We wake up early after a short night and hit the road in search of a place that serves a decent breakfast. We end up at a place that has a decent breakfast, but at a price that is far above reasonable. But because of the way they advertise their options, we don’t find out until it is too late and pay € 15 for two small breakfasts. Alas…

St. Jean de Luz

San Sebastian

Following the coast as much as possible, we drive to San Sebastian. In Spain, dogs aren’t allowed on the beaches, so we can’t take Molly out for a run. We visit San Sebastian and find it not to our taste. The city is nice enough, but for us, it lacks the wonder of Bayonne and Biarritz.

Therefore, we do not stay long. We leave the coast and head inland. Through tiny roads and lots of bends, we exit Spain and return to France. And thus we arrive at Espelette. A small village that is well known for its “piment d’Espelette”.

Piment d’Espelette

Piment is french for chilli pepper. In and around Espelette, they grow a local variety which they sell dried and cut very small. One of the merchants explains that they dry the chillies in a special process. They aren’t 100% dry, but something like 70%. Then they chop them up really small without turning them into powder.

They add a certain spiciness to food, but they also have a real taste of their own. Which gets lost if you leave it out in the sun, or if you allow it to heat. So you don’t add it to your food until the very end, i.e. when it is already on your plate. After his friendly and passionate explanation, we buy a jar from him. And even go back later to buy more for friends and family.

The village of Espelette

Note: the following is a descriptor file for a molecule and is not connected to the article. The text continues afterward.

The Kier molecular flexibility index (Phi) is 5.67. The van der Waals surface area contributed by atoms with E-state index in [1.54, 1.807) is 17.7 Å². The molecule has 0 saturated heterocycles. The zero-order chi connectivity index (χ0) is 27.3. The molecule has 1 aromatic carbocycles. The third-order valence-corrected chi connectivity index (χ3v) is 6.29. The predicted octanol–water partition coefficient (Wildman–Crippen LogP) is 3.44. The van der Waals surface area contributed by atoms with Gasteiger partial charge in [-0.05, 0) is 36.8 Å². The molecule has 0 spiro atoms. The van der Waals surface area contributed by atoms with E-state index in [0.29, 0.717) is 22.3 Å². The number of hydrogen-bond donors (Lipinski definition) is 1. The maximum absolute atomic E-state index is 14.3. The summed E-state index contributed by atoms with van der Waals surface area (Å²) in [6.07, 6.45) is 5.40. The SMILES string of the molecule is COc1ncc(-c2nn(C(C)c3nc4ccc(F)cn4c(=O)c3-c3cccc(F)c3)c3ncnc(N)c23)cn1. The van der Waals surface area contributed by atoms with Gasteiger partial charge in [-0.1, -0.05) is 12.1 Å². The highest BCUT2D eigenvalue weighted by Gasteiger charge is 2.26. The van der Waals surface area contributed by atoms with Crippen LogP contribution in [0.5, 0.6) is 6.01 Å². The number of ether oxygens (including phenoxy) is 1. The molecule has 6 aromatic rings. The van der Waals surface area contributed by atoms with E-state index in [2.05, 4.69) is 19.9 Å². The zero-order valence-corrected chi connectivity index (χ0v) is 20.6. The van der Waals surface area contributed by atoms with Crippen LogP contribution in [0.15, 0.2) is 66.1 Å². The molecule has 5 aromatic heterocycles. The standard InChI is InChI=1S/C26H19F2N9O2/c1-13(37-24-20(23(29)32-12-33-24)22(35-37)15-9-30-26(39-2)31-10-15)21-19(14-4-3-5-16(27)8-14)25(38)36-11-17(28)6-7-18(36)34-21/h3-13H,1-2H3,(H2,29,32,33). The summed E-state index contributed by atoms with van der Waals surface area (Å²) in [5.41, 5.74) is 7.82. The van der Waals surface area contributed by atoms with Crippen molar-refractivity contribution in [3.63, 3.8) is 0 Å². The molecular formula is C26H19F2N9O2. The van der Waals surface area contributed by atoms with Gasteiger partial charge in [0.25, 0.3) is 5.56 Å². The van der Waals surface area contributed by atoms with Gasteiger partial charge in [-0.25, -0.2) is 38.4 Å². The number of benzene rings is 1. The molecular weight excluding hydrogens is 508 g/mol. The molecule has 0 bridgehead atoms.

Espelette lives off of tourists. It has many shops where they sell piment and other local products. Basque fabrics for example. I entered a boutique that sells those fabrics, and products made with them. Espadilles for example. I remember always having a pair of espadrilles as a child. Back then, they didn’t have rubber under the soles (made of rope) as they do now. So one walk in the rain or even just a puddle was enough to ruin them.

The woman in the store explains to me that espadrilles were made here in the border territory and worn by smugglers, because they enabled them to walk without a sound. Which is practical when you want to cross the border unseen and unheard I guess.

We make a tour of the town. It’s rather nice. Very well cared for with lots of terraces where people are relaxing in the shade. But, like all tourist places, everything is very expensive. So we just look without buying anything else. It would be nice to buy for example some dishcloths, but at € 13 or more a piece, we can live without them.

Satisfied after two intense days with loads of new experiences, we return home to Tostat. As soon as we open the gate, Dusty and Keira (the cats) come out and greet us. And demand food, which we promptly provide them.

Leave a Reply

Your email address will not be published. Required fields are marked *

This site uses Akismet to reduce spam. Learn how your comment data is processed.